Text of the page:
Black History Month Profiles III: Fauzia Agbonhin

Award-winning London poet Fauzia Agbonhin shares her mini-profiles of artists she admires as she explores hip hop as it is lived and performed here.

In addition to her award-winning slam poetry, Fauzia Agbonhin follows London hip hop. Here she introduces some performers she calls “underground black artists partaking in the hip hop genre” — in their words and hers.

Talented artists Isaac Mapp, Kofi Agyeman, King Cruff, Koto the King, and Solo Yt are local Londoners and black male artists. Many of them are full-time students at Western University but all of them have juggled school life, music, and the weight of being a black man in this society, she says.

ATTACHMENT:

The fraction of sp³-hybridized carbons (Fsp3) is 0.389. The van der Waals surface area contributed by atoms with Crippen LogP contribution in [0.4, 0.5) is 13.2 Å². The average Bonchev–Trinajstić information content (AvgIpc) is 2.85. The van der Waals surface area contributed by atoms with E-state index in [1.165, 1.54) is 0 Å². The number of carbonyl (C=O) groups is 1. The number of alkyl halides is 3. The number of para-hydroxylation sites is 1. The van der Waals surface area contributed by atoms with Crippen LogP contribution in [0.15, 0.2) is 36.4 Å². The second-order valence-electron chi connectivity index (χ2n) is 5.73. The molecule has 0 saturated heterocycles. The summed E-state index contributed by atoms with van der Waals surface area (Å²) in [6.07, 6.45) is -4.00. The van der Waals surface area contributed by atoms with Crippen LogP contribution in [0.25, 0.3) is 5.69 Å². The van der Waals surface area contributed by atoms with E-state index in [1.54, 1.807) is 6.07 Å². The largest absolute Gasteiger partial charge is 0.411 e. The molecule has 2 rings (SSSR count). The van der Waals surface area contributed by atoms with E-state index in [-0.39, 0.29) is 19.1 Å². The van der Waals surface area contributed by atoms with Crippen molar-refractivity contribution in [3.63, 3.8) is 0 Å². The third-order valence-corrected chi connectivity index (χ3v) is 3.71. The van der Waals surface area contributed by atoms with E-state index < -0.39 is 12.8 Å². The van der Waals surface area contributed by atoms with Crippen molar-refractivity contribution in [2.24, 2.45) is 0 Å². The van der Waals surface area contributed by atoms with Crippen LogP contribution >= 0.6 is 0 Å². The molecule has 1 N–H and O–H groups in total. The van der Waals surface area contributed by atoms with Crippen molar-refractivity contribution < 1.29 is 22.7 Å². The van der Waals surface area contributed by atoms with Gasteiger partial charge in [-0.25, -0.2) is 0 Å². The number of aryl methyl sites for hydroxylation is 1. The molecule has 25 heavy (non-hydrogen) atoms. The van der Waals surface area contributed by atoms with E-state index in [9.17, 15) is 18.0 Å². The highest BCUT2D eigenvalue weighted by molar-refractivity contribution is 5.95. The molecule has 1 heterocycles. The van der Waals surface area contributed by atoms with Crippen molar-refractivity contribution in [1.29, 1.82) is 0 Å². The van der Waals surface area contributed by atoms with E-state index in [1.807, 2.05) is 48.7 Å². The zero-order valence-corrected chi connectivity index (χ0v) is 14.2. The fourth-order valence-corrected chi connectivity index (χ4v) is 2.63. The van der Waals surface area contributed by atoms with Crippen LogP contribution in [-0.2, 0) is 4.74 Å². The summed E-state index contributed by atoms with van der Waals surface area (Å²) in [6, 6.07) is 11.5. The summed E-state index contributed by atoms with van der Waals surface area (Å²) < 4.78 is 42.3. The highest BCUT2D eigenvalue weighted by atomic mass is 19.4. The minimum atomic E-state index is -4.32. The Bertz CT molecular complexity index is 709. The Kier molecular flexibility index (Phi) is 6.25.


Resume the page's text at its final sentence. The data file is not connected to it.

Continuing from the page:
“Black boys like Mapp, Tunnels, Koto, Solo, and Cruff are the kinds of people society has to protect,” Agbonhin says when discussing the importance of her viral poem An ode to the black boys who died to make hip hop happen.


When asked about how he uses his music to express his black identity, King Cruff says, “There’s something about speaking on the black experience in my music that gives it a sense of hidden power. In a weird way, it grants me this unapologetic edge. There was a time when people would use my skin colour as a way to make me insecure. But my music has always been about tackling insecurities, and addressing where they stem from. So every chance I get, I make sure to remind people how dark I am and how nappy my hair is. I talk about my skin colour like it’s a suit of armor. And it gives my sound this underlying militancy that I feel makes it both more rugged and more honest.” Cruff has been writing music since he was 17. Now, at 23, his newest song Let Me Forget is out on all platforms.

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